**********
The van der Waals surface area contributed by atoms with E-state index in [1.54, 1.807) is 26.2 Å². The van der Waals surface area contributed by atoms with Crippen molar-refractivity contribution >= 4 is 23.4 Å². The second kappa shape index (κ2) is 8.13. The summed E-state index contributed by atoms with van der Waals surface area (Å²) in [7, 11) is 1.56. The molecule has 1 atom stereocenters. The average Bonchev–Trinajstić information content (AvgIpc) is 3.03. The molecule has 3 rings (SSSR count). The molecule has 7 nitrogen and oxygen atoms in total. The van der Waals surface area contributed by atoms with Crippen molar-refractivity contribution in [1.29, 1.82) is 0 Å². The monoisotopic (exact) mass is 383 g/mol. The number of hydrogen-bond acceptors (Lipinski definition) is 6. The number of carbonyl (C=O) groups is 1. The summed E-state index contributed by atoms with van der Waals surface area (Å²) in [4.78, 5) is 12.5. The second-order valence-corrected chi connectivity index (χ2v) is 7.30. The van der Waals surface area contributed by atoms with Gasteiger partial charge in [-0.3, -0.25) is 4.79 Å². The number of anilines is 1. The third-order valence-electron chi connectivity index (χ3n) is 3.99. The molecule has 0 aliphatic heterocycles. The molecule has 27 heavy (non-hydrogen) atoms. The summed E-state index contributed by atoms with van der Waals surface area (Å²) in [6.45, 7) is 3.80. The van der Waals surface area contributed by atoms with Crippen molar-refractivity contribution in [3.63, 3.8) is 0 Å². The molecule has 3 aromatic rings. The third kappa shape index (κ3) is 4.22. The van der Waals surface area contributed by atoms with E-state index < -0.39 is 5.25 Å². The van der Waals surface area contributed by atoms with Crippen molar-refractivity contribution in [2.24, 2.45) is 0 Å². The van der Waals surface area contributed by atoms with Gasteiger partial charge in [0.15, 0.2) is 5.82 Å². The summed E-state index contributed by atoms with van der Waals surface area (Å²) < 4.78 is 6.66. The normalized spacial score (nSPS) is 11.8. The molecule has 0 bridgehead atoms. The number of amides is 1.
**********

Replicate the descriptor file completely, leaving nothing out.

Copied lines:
The van der Waals surface area contributed by atoms with E-state index in [1.54, 1.807) is 26.2 Å². The van der Waals surface area contributed by atoms with Crippen molar-refractivity contribution >= 4 is 23.4 Å². The second kappa shape index (κ2) is 8.13. The summed E-state index contributed by atoms with van der Waals surface area (Å²) in [7, 11) is 1.56. The molecule has 1 atom stereocenters. The average Bonchev–Trinajstić information content (AvgIpc) is 3.03. The molecule has 3 rings (SSSR count). The molecule has 7 nitrogen and oxygen atoms in total. The van der Waals surface area contributed by atoms with Crippen molar-refractivity contribution in [1.29, 1.82) is 0 Å². The monoisotopic (exact) mass is 383 g/mol. The number of hydrogen-bond acceptors (Lipinski definition) is 6. The number of carbonyl (C=O) groups is 1. The summed E-state index contributed by atoms with van der Waals surface area (Å²) in [4.78, 5) is 12.5. The second-order valence-corrected chi connectivity index (χ2v) is 7.30. The van der Waals surface area contributed by atoms with Gasteiger partial charge in [-0.3, -0.25) is 4.79 Å². The number of anilines is 1. The third-order valence-electron chi connectivity index (χ3n) is 3.99. The molecule has 0 aliphatic heterocycles. The molecule has 27 heavy (non-hydrogen) atoms. The summed E-state index contributed by atoms with van der Waals surface area (Å²) in [6.45, 7) is 3.80. The van der Waals surface area contributed by atoms with Crippen molar-refractivity contribution in [3.63, 3.8) is 0 Å². The molecule has 3 aromatic rings. The third kappa shape index (κ3) is 4.22. The van der Waals surface area contributed by atoms with E-state index < -0.39 is 5.25 Å². The van der Waals surface area contributed by atoms with Crippen molar-refractivity contribution in [2.24, 2.45) is 0 Å². The van der Waals surface area contributed by atoms with Gasteiger partial charge in [0.15, 0.2) is 5.82 Å². The summed E-state index contributed by atoms with van der Waals surface area (Å²) < 4.78 is 6.66. The normalized spacial score (nSPS) is 11.8. The molecule has 0 bridgehead atoms. The number of amides is 1.